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Prague court of Emperor Rudolf II. attracted scholars from all over Europe. The Czech Mint presents Michal Sendivoj from Scotland on the third gold coin from the Alchemists cycle.
Renaissance alchemists had a number of goals - to create artificial life, to mix the elixir of youth or to turn lead into gold. Is it possible that one of them succeeded? Michal Sendivoj from Scotland was a Polish scholar from a lower class aristocracy. He met various alchemists during his studies at Western European universities and he became laboratory technician. He also became a disciple of the Scottish alchemist Seton, who gained not only his written inheritance, but also the transmutation powder for gold production after his teacher's death. Sendivoj then succeeded at the imperial court in Prague, where he carried out a successful transmutation in 1604. Rudolf II. sent him to a research expedition to the east where he was to acquire other ancient hermetic secrets. Sendivoj remained loyal to the Habsburgs even after the events of 1618, when the Czech Estates revolted against the Habsburg government. He got a farm in Opava, where he died at the age of seventy. However, his legacy did not cease - Sendivoj's alchemical works were later studied by Isaac Newton.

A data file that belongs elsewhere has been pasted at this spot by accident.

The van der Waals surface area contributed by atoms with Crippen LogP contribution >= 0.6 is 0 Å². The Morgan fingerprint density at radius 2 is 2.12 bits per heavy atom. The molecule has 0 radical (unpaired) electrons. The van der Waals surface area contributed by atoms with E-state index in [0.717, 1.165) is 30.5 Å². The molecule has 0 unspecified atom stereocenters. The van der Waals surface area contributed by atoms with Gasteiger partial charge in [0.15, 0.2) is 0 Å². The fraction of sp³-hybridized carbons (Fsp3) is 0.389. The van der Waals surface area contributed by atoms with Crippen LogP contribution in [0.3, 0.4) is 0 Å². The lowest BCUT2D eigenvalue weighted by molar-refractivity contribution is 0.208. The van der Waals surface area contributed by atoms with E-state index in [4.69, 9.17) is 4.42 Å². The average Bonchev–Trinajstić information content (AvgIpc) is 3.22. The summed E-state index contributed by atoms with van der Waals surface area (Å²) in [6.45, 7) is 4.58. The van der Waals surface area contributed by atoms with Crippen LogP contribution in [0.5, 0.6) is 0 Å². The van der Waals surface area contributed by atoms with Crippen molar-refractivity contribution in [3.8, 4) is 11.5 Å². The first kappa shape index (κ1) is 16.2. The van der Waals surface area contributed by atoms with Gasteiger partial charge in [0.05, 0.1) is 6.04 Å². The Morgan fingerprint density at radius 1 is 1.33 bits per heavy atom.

“Although we know all four Renaissance alchemists represented by the cycle from their period depictions, the coins do not contain real portraits. The faces in en face position are divided by a vertical line. I used only half of the historical portraits, which do not lack some characteristic details, such as headgear. The other half of each coin has a smooth surface with some of the many symbols used in astronomy, astrology and alchemy. These symbols used to have more meanings and graphic modifications and they were a language that the alchemists understood well in the past, even though we are no longer able to read them reliably,” academic sculptor Michal Vitanovský explains. The obverse side of the coin bears a number of alchemical symbols that are dominated by the sun, together with the profile and the name of the ruler Elizabeth II, the nominal value of 5 DOLLARS (NZD) and the year of the issue 2019, which means necessary elements of Niue Island, which provides the Czech Mint with a license to coin its own commemorative coins.
The coin was stored in an attractive packaging in the style of an alchemical notebook. It contains the accompanying text of the author of the coin, together with an original drawing depicting Michal Sendivoj from Scotland.
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